I have also hoped like Andy Dufresne, or maybe better than him. Eden Gardens, 2001 was the moment when I learnt a big lesson in life. You will lose sometimes in life but if you start believing that you can and will win, miracles can be expected to happen. As they say, it’s not the dog in the fight but the fight in the dog that matters. While jumping in joy when Glenn McGrath was adjudged LBW, I decided to pick up some of that attitude – Screw you. Just because you have punched me down, it doesn’t mean that I will not get up.
I have been told by my wife “What is this? You are always watching cricket on TV. It doesn’t look as if we are staying in a house. I feel as if we live in a stadium”. I learnt that I was married.
I have had heroes. I have grown up with them. I have woken up at 1:00 AM in the morning, counted seconds till 3:00 AM when the match was expected to start so that I could see Sachin bat. I have missed few minutes of my exam so that I could see Dravid winning the test in Adelaide. I have shouted “@!#!@# di saalon ki” in the middle of the road when I saw Ganguly waving his T-shirt in Lords balcony. I have grown up with the hope given by VVS and loving the intensity of Kumble. Yes, I have grown up with them.
I am intellectually challenged, but the only subject in which I get some respect in a discussion is cricket. The human mind is an ever hungry monster looking for thoughts to eat up, and my mind feeds on cricket. At this age when you come to work only because you don’t have a choice, have become a slave of life’s rut, really don’t have much to look forward to apart from mundane affairs in life; cricket brings the emotions out of me. When Pujara got run out in Eden, I was roaming around in a shopping mall throwing expletives at nothing but air. People around me were looking at me as if I was insane. I am insane.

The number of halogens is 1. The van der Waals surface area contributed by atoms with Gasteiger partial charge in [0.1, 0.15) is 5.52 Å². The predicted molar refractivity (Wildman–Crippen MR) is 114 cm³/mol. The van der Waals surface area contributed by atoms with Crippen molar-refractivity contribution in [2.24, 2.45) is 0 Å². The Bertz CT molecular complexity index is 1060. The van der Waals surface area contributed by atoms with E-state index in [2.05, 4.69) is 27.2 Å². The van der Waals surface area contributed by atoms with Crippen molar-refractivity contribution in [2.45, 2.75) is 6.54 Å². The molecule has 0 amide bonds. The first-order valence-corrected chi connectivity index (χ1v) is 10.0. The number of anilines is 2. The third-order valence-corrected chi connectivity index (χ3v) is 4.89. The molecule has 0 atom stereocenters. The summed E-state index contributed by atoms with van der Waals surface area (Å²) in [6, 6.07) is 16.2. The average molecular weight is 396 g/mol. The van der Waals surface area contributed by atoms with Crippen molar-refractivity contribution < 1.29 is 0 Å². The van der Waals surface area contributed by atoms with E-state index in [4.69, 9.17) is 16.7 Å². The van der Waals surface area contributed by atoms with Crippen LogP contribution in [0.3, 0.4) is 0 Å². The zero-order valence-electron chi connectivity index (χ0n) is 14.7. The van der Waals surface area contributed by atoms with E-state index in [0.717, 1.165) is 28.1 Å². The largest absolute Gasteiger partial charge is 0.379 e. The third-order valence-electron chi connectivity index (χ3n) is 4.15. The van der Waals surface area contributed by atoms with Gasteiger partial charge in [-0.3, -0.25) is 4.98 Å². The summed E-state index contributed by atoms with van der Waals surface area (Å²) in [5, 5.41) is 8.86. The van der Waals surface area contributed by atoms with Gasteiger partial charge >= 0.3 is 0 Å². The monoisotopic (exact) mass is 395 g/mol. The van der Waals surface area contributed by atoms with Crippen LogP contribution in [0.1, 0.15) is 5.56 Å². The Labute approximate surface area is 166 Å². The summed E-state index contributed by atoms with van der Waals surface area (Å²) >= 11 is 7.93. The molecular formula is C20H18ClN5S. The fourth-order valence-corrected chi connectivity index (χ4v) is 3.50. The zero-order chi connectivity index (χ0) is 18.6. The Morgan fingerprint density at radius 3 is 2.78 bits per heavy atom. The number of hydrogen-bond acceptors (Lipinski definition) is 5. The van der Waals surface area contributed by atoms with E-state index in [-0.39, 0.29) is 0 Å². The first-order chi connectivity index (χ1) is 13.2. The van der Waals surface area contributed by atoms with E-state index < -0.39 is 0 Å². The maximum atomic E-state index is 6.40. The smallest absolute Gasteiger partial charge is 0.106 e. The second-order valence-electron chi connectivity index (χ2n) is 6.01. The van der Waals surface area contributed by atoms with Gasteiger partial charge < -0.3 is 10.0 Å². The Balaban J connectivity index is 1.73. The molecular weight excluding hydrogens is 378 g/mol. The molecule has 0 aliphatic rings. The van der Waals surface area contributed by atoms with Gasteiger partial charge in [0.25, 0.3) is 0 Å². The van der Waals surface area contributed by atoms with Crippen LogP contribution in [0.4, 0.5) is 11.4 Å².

It’s good to see your emotions coming out – proves that there is something which keeps your adrenaline running. It feels good to be passionate about something. At least I am not a dead man walking.
To sum it up, I have been in love with the game. Madly. Hopelessly. Crazily.
Love is a feeling, a state of mind. Love is intangible. But its genesis lies in different objects – beautiful eyes, good looking faces, the persona, assets – literally or figuratively. It’s the ornaments of the object which make you fall in love with it, generally.
Alas, the world is changing. Times have been bad off late.
My object of love is weakening. It’s ornaments, the pearls, the rubies, the diamonds are either all gone or going. Soon, they all will be gone. I am not sure if new ornaments will be as good as the old ones. Even if they are, my mind is too practical and realistic to buy new stuff. Before buying, it will think of inflation, return on investment, future value and depreciation. It will not be bought in. Someone will need to sell it and sell it real hard.
My love for the game is being questioned by my mind. If I don’t find answers, I will be left alone with my mid-life and its crisis. I will be suffering. It’s love which keeps one’s mind going, keeps one alive at heart. I need love but it’s becoming increasingly difficult to hold on to.
One way out could be to change the object of love. After all, it’s being in love that matters, the object is just a way. Maybe I can start following another game, another sport.
But the question is, is that possible now, at this age. An even bigger question is, can love happen twice?
I would rather hope that my existing object keeps shining.